Xiweishu 西魏書 "Book of the Western Wei dynasty" is a history of the Western Wei dynasty 西魏 (535-556), one of the successor states of the Northern Wei 北魏 (386-534). There is no separate official dynastic history of the Western Wei, but this period is included in the Weishu 魏書 (ch. 22), the official dynastic history of the Northern Wei, and the Beishi 北史 (ch. 5), a history of the Northern Dynasties 北朝 (386~581).
The 24-juan long Xiweishu was written by the Qing-period 清 (1644-1911) scholar Xie Qikun 謝啓昆 (1737-1802), courtesy name Yunshan 藴山, style Sutan 蘇潭. He hailed from Nankang 南康, Jiangxi, and rose to the office of governor (xunfu 巡撫) of Guangxi. He wrote a local gazetteer of that province, Guangxi tongzhi 廣西通志, as well as numerous essays that are included in the books Guang jingyikao 廣經義考, Shujintang ji 樹經堂集 and Shujingtang yiwen 樹經堂遺文.
As a historian, Xie Qikun was very disappointed about the neglicence that Wei Shou 魏收 (507-572), author of the Weishu, showed towards the Western Wei empire. He did not write an imperial biography (benji 本紀) for its ruler but only for the ruler of the Eastern Wei dynasty 東魏 (534-550), Yuan Shanjian 元善見 (r. 534-550, ch. 12). Accordingly, Yuan Shanjian is always named with his posthumous honorific title, Emperor Xiaojing 孝靜帝, while Yuan Baoju 元寶炬 (r. 535-551), ruler of the Western Wei, is never called Emperor Xiaowu 孝武帝, but simply "the Emperor of the Western Wei" (Xiwei di 西魏帝). Wei Shou also disregarded the military successes of Emperor Xiaowu in defending his territory against the armies of the Eastern Wei empire. The reason for this is that Wei Shou was a subject of the Northern Qi dynasty 北齊 (550-577), the successor state of the Eastern Wei, and the latter dynasty was therefore perceived as the righteous, while the Western Wei dynasty was considered a usurpatorious line.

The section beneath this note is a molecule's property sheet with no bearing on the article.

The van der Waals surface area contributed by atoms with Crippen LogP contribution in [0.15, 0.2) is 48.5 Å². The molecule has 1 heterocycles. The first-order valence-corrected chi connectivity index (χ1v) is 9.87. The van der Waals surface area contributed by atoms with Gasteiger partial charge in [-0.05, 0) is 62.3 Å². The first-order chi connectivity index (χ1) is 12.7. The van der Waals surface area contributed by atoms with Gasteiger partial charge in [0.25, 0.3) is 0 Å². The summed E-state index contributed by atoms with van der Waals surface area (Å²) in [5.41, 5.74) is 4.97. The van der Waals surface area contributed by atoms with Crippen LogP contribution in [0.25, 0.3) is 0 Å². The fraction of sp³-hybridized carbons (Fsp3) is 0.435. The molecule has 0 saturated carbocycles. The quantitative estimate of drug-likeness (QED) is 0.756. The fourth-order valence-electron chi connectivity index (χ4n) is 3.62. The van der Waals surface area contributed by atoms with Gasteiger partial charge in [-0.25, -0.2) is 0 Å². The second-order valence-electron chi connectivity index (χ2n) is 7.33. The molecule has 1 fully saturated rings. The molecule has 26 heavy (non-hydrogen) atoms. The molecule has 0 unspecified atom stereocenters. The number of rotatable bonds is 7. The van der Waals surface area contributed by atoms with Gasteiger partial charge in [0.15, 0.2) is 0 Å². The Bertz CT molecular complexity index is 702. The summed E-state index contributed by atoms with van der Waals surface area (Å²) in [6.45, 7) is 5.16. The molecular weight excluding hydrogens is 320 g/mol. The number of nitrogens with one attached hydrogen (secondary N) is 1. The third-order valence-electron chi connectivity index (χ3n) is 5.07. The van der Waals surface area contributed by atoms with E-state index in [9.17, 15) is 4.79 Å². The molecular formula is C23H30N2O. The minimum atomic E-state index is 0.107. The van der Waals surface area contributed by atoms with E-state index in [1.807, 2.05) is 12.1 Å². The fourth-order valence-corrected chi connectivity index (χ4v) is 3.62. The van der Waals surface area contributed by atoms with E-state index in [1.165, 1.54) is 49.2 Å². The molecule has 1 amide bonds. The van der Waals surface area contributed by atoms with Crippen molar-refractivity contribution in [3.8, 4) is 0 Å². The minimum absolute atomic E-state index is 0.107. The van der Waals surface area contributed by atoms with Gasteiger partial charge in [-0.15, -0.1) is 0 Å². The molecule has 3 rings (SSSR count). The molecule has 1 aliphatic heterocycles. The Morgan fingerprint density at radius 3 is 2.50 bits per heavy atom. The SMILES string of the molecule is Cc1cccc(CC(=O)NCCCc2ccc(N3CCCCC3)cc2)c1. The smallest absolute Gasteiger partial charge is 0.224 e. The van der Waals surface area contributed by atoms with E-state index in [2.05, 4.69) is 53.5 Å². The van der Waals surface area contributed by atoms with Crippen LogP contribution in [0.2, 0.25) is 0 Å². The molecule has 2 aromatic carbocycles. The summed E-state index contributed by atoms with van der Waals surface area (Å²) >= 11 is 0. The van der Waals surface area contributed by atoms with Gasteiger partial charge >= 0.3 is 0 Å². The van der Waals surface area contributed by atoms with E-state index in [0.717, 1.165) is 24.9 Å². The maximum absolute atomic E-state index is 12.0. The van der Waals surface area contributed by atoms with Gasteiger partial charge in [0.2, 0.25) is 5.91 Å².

Another book on that period, Wei Dan's 魏澹 (580-645) Houweishu 後魏書 from the Sui period 隋 (581-618), is lost except some few fragments. Xie Qikun therefore combed all various kinds of histories and historiographic sources for information about the Western Wei and compiled a specialized book.
The structure of Xie's book follows the official dynastic histories and their biographic-thematic style (jizhuanti 紀傳體) of historiography. There is 1 juan including the biographies of the rulers (diji 帝紀), 3 juan of tables (biao 表) including a listing of the ennobled persons (Fengjue biao 封爵表), a chronological list of events (Dashi biao 大事表), a table containing information about neighbouring states, polities and tribes (Yiyu biao 異域表), 5 juan of treatises (kao 考) dealing with astronomy, rites, administrative geography and state offices, 12 juan of normal and collective biographies (liezhuan 列傳), as well as one juan including the hereditary biographies (zaiji 載記) of Yuan Shanjian, the emperor of the Eastern Wei, and Xiao Cha 蕭詧, Emperor Xuan 梁宣帝 (r. 555-561) of the Western Liang 西梁 or Later Liang dynasty 後梁 (555-587).
Xie Qikun indicated all sources he had used, so that the Xiweishu is a valuable collection of all sources on that period of time. The book was finished in 1791 and was printed by the Shujingtang Studio 樹經堂. In 1899 it was included in the reprint series Shixue congshu 史學叢書, published by the Shanghai Wenlan Press 上海文瀾書局. A modern facsimile published by the Shangwu yinshuguan press 商務印書館 dates from 1938, as included in the first series of the reprint series Congshu jicheng 叢書集成初編.